Darn, missed it—I meant to mention that yesterday (Tuesday) was the 150th anniversary of the publication of On the Origin of Species, surely the most important book of the 19th century. Although this is one of those important classics, like Smith's The Wealth of Nations, that is seldom read even by its admirers, I have a pretty strongly-held opinion that the version to read, if you want to read it, is the first. Later editions contained considerable new matter by Darwin, but in essence he was, in those later editions, addressing points raised by the debate that followed the book's publication—joining the argument as it were, like a blog post that gets continually revised in response to the comments it raises...and in my opinion those revisions dilute the impact and impede the flow of thought and language that defines the character of the original book as a reading experience.
There's a Kindle version of the first edition available for 99¢.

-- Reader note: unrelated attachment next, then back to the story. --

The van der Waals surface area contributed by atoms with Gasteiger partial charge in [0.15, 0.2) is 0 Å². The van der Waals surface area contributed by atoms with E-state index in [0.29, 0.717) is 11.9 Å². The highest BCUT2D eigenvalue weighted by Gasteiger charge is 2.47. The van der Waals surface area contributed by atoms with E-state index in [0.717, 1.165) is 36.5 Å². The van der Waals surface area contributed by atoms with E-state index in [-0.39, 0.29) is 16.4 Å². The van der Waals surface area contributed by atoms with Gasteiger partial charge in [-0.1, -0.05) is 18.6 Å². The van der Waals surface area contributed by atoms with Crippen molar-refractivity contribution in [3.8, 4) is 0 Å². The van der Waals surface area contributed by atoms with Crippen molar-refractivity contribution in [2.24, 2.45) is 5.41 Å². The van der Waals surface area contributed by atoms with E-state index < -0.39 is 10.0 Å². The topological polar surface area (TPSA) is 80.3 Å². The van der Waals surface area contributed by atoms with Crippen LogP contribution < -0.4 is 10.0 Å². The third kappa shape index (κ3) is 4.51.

Featured Comment by Ronny A. Nilsen: "The first edition is available free from the Gutenberg project. The copyright on this book has expired so it's in the public domain."
Featured Comment by BrianW: "Like a lot of people right now, I expect, I'm part-way though actually reading it for the first time. I'm finding it less tough going than I had anticipated. Darwin's writing is very lucid. I'm reading the Everyman hardback edition, which is the first edition along with The Voyage of the Beagle, plus an introduction by Dawkins. Maybe Mike can provide the Amazon links for that? It is really nicely printed and bound—the kind of book I didn't think you could buy new any more (I have no affiliation, etc....)."
U.K. link to the Everyman's Library edition (temporarily out of stock)